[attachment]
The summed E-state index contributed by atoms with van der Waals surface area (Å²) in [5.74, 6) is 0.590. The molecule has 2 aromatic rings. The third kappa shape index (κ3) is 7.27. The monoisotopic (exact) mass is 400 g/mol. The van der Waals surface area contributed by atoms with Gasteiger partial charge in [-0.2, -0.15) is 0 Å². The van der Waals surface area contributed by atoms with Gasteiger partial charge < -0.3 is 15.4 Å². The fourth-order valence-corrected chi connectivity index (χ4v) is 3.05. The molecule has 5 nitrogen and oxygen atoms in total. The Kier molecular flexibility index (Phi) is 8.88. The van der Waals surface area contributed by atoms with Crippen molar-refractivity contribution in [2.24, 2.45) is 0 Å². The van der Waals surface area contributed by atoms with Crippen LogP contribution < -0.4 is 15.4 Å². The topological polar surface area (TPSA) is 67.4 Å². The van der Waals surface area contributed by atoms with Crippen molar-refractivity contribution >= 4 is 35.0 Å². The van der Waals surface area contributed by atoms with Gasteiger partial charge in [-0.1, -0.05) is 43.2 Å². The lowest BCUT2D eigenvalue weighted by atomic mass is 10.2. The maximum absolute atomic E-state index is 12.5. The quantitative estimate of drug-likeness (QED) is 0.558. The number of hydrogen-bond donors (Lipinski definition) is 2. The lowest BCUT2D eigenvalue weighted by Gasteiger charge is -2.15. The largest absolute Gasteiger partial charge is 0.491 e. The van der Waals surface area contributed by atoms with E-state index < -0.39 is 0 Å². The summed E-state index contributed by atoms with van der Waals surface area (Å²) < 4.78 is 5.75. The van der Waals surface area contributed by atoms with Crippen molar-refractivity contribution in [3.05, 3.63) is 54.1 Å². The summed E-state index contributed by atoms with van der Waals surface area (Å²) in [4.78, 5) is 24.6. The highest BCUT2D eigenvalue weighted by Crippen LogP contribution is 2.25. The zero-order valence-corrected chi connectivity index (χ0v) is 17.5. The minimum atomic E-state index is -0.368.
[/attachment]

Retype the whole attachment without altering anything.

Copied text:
The summed E-state index contributed by atoms with van der Waals surface area (Å²) in [5.74, 6) is 0.590. The molecule has 2 aromatic rings. The third kappa shape index (κ3) is 7.27. The monoisotopic (exact) mass is 400 g/mol. The van der Waals surface area contributed by atoms with Gasteiger partial charge in [-0.2, -0.15) is 0 Å². The van der Waals surface area contributed by atoms with Gasteiger partial charge < -0.3 is 15.4 Å². The fourth-order valence-corrected chi connectivity index (χ4v) is 3.05. The molecule has 5 nitrogen and oxygen atoms in total. The Kier molecular flexibility index (Phi) is 8.88. The van der Waals surface area contributed by atoms with Crippen molar-refractivity contribution in [2.24, 2.45) is 0 Å². The van der Waals surface area contributed by atoms with Crippen LogP contribution < -0.4 is 15.4 Å². The topological polar surface area (TPSA) is 67.4 Å². The van der Waals surface area contributed by atoms with Crippen molar-refractivity contribution >= 4 is 35.0 Å². The van der Waals surface area contributed by atoms with Gasteiger partial charge in [-0.1, -0.05) is 43.2 Å². The lowest BCUT2D eigenvalue weighted by atomic mass is 10.2. The maximum absolute atomic E-state index is 12.5. The quantitative estimate of drug-likeness (QED) is 0.558. The number of hydrogen-bond donors (Lipinski definition) is 2. The lowest BCUT2D eigenvalue weighted by Gasteiger charge is -2.15. The largest absolute Gasteiger partial charge is 0.491 e. The van der Waals surface area contributed by atoms with E-state index < -0.39 is 0 Å². The summed E-state index contributed by atoms with van der Waals surface area (Å²) < 4.78 is 5.75. The van der Waals surface area contributed by atoms with Crippen molar-refractivity contribution in [3.05, 3.63) is 54.1 Å². The summed E-state index contributed by atoms with van der Waals surface area (Å²) in [4.78, 5) is 24.6. The highest BCUT2D eigenvalue weighted by Crippen LogP contribution is 2.25. The zero-order valence-corrected chi connectivity index (χ0v) is 17.5. The minimum atomic E-state index is -0.368.